The Senate Has Duty to Confirm Supreme Court Nominee
Daniel Toweh, Contributor
Lie, cheat, steal. Everybody is doing it. Moralities are buried and ignored.
It has been expressed by the liberal agenda that the electoral college should be disbanded, that the number of Supreme Court Justices in these United States should be increased and finally that the entire system should be dismantled. They believe that meritocracy and hard work are not valid arguments for success, which is absurd, and that we should be offering hand outs and not hand ups; in actuality, we should provide a crutch and not a helping hand.
At what point do we say that, politics aside, this is the policy in place? At what point do we say, all right, as the law stands, only this is possible? If you want it changed, get out and vote. If you don’t act on your beliefs, you’re just a whiner. Put those cries into action. Considering the recent death of the Honorable Ruth Bader Ginsberg, the outcry from the left has
been remarks such as “all the justice had to do was make it to 2021.” Democrats have been referring to Republicans as hypocrites now that the White House and Senate are supporting replacing the justice so close to an election.
A fascinating concept seeing that Former Vice President Joe Biden said when serving as a Senator that blocking a Judicial appointee was the right of the Senate. Biden and the Senatorial Democrats blocked the nomination of Prospective Justice Bork in 1987 under Reagan, however,
it is now controversial because the Democrats do not have the Senate majority.
A prospective Justice has been reviewed 29 times throughout American history during an election year with a 90 percent adoption rate when the nomination is passed with the same part in control of the White House that is in control of the Senate. In addition, the appointment of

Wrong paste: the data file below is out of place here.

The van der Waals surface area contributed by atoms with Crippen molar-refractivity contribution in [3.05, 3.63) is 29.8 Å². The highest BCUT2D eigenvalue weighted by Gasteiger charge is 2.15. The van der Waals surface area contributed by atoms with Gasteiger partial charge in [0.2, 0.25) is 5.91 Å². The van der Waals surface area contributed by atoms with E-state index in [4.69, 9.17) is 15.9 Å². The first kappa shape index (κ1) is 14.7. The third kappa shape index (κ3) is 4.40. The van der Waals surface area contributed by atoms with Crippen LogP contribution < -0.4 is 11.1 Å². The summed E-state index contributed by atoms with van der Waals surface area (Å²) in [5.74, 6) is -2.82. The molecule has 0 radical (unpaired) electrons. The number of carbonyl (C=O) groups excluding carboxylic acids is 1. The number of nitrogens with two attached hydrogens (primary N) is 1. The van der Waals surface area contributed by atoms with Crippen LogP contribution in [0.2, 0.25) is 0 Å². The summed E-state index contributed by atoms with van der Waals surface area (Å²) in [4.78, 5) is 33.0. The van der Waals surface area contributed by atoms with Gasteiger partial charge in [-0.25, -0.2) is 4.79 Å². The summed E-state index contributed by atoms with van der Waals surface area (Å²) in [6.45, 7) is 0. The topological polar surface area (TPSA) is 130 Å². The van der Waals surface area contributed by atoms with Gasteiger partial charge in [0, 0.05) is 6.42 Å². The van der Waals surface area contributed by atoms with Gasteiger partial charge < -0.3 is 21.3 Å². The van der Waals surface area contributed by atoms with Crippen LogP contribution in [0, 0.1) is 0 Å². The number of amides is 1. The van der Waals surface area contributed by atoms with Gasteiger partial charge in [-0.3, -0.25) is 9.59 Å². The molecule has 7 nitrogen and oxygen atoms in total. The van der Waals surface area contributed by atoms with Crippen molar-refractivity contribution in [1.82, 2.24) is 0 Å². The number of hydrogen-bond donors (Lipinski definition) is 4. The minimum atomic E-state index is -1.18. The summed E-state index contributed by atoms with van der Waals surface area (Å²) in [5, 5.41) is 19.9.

Justices is outlined in the Second Article of the United States Constitution. Article II, Section 2, Clause 2 of the United States Constitution, known as the Appointments Clause, empowers the President to nominate and, with the confirmation of the United States Senate, to appoint public officials, including justices of the Supreme Court. This means that it is the constitutional responsibility of the President to carry out this duty with the confirmation of the United States Senate.
The death of Justice Bader Ginsberg is a tragedy to all the people who looked up to her. She had an extremely impressive life and was the second woman appointed to the Supreme Court of the United States. This was a loss to history, and she should be honored as an impressive litigator
and Justice. However, the constitution gives the President this power, and since the Senate is controlled by Republicans, it would be unprecedented for the Senate not to convene and confirm the prospective Justice.